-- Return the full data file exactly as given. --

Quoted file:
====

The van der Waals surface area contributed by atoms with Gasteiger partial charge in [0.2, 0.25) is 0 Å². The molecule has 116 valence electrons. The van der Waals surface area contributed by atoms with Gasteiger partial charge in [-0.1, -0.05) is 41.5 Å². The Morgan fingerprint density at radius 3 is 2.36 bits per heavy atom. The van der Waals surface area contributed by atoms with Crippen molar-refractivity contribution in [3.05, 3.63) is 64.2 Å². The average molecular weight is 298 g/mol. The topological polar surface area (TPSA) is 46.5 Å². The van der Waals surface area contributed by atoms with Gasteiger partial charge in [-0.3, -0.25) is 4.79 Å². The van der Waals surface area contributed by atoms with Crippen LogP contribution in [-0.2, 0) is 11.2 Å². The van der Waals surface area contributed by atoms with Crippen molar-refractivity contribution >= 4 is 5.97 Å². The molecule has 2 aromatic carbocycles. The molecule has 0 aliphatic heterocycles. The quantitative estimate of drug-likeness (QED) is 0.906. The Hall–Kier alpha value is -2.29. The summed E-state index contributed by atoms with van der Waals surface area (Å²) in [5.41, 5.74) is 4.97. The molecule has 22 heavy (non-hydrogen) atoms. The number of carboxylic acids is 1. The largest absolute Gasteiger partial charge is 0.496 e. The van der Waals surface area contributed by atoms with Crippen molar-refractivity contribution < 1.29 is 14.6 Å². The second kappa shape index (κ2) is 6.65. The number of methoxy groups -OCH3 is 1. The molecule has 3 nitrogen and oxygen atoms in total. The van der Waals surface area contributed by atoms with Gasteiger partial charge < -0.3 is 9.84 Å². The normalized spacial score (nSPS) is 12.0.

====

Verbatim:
The van der Waals surface area contributed by atoms with Gasteiger partial charge in [0.2, 0.25) is 0 Å². The molecule has 116 valence electrons. The van der Waals surface area contributed by atoms with Gasteiger partial charge in [-0.1, -0.05) is 41.5 Å². The Morgan fingerprint density at radius 3 is 2.36 bits per heavy atom. The van der Waals surface area contributed by atoms with Crippen molar-refractivity contribution in [3.05, 3.63) is 64.2 Å². The average molecular weight is 298 g/mol. The topological polar surface area (TPSA) is 46.5 Å². The van der Waals surface area contributed by atoms with Gasteiger partial charge in [-0.3, -0.25) is 4.79 Å². The van der Waals surface area contributed by atoms with Crippen LogP contribution in [-0.2, 0) is 11.2 Å². The van der Waals surface area contributed by atoms with Crippen molar-refractivity contribution >= 4 is 5.97 Å². The molecule has 2 aromatic carbocycles. The molecule has 0 aliphatic heterocycles. The quantitative estimate of drug-likeness (QED) is 0.906. The Hall–Kier alpha value is -2.29. The summed E-state index contributed by atoms with van der Waals surface area (Å²) in [5.41, 5.74) is 4.97. The molecule has 22 heavy (non-hydrogen) atoms. The number of carboxylic acids is 1. The largest absolute Gasteiger partial charge is 0.496 e. The van der Waals surface area contributed by atoms with Crippen molar-refractivity contribution < 1.29 is 14.6 Å². The second kappa shape index (κ2) is 6.65. The number of methoxy groups -OCH3 is 1. The molecule has 3 nitrogen and oxygen atoms in total. The van der Waals surface area contributed by atoms with Gasteiger partial charge < -0.3 is 9.84 Å². The normalized spacial score (nSPS) is 12.0.